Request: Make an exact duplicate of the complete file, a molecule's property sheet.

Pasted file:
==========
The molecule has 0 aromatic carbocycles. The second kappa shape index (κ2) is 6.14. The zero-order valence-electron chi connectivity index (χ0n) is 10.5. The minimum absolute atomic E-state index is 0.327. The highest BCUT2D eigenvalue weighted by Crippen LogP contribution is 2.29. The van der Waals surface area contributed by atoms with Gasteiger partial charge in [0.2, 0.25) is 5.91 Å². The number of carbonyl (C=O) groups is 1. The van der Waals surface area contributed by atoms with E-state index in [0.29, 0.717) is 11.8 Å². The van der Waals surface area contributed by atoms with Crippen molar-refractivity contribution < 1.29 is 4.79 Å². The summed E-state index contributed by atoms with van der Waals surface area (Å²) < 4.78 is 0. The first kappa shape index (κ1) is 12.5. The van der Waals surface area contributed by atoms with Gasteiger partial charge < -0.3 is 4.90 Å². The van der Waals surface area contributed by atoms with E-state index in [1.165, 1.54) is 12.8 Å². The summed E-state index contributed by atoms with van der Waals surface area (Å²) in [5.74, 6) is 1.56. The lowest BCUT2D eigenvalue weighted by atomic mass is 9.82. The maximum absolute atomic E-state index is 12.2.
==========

The molecule has 0 aromatic carbocycles. The second kappa shape index (κ2) is 6.14. The zero-order valence-electron chi connectivity index (χ0n) is 10.5. The minimum absolute atomic E-state index is 0.327. The highest BCUT2D eigenvalue weighted by Crippen LogP contribution is 2.29. The van der Waals surface area contributed by atoms with Gasteiger partial charge in [0.2, 0.25) is 5.91 Å². The number of carbonyl (C=O) groups is 1. The van der Waals surface area contributed by atoms with E-state index in [0.29, 0.717) is 11.8 Å². The van der Waals surface area contributed by atoms with Crippen molar-refractivity contribution < 1.29 is 4.79 Å². The summed E-state index contributed by atoms with van der Waals surface area (Å²) < 4.78 is 0. The first kappa shape index (κ1) is 12.5. The van der Waals surface area contributed by atoms with Gasteiger partial charge < -0.3 is 4.90 Å². The van der Waals surface area contributed by atoms with E-state index in [1.165, 1.54) is 12.8 Å². The summed E-state index contributed by atoms with van der Waals surface area (Å²) in [5.74, 6) is 1.56. The lowest BCUT2D eigenvalue weighted by atomic mass is 9.82. The maximum absolute atomic E-state index is 12.2.